When building a combination facility, take into consideration that you will be able to hear the horses in the barn when you are in the house. Some of the noises can be annoying, such as the new weanling left in the barn calling for his dam or the horse kicking the wall because she doesn’t like the horse in the adjacent stall. Lazy Saturday mornings can be rudely interrupted when impatient horses start banging their feed buckets against the wall because their breakfast is late.
Most of these problems can be handled by careful planning of your facility layout to minimize the amount of noise that penetrates to the quiet zones of your house.
Anyone considering a combination facility should also plan for barn odors. This is especially true if you are building the living quarters above the stable area.
The seriousness of the problem varies based on several factors. How many horses are in the barn? How much time do they spend stalled? How often do you clean the stalls? How well ventilated is your barn?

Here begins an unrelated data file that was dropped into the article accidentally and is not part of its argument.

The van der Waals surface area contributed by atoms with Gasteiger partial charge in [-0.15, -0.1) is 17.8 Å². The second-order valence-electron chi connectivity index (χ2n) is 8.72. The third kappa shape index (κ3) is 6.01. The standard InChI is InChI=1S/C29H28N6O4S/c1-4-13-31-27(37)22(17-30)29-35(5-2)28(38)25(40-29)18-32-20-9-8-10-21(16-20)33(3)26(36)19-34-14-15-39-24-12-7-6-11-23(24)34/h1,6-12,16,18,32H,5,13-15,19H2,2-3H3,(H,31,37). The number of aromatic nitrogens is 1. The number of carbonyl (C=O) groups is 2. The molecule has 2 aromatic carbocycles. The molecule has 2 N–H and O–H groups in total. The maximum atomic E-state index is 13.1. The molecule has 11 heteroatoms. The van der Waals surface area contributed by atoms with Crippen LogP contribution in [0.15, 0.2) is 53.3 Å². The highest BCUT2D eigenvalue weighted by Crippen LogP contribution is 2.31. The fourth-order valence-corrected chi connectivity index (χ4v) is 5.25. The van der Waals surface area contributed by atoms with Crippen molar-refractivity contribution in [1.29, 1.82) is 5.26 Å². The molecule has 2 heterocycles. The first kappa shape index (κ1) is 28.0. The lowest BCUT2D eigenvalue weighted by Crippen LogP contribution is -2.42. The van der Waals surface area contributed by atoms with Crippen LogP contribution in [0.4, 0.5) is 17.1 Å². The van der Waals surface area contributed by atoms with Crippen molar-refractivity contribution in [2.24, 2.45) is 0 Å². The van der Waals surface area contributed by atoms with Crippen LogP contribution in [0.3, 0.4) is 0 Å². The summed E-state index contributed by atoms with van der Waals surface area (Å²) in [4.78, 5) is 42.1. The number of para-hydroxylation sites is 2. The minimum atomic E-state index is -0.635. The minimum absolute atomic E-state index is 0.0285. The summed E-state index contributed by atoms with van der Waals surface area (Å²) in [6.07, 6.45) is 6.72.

If you keep several horses in the barn most of the time and you’re not meticulous about cleaning the stalls, you’re likely to have barn odors seep into your living space. The same is true if you keep the horses stalled a considerable amount of time and the barn is not well ventilated.
But odors in the house aren’t inevitable. Controlling barn odors is certainly manageable by practicing good horse-keeping practices and good facility design. Pay close attention to the location of heating and cooling units so that they don’t draw odors from the barn into the house. Good ventilation in the barn is vital both for reducing odors and for the health of your horses.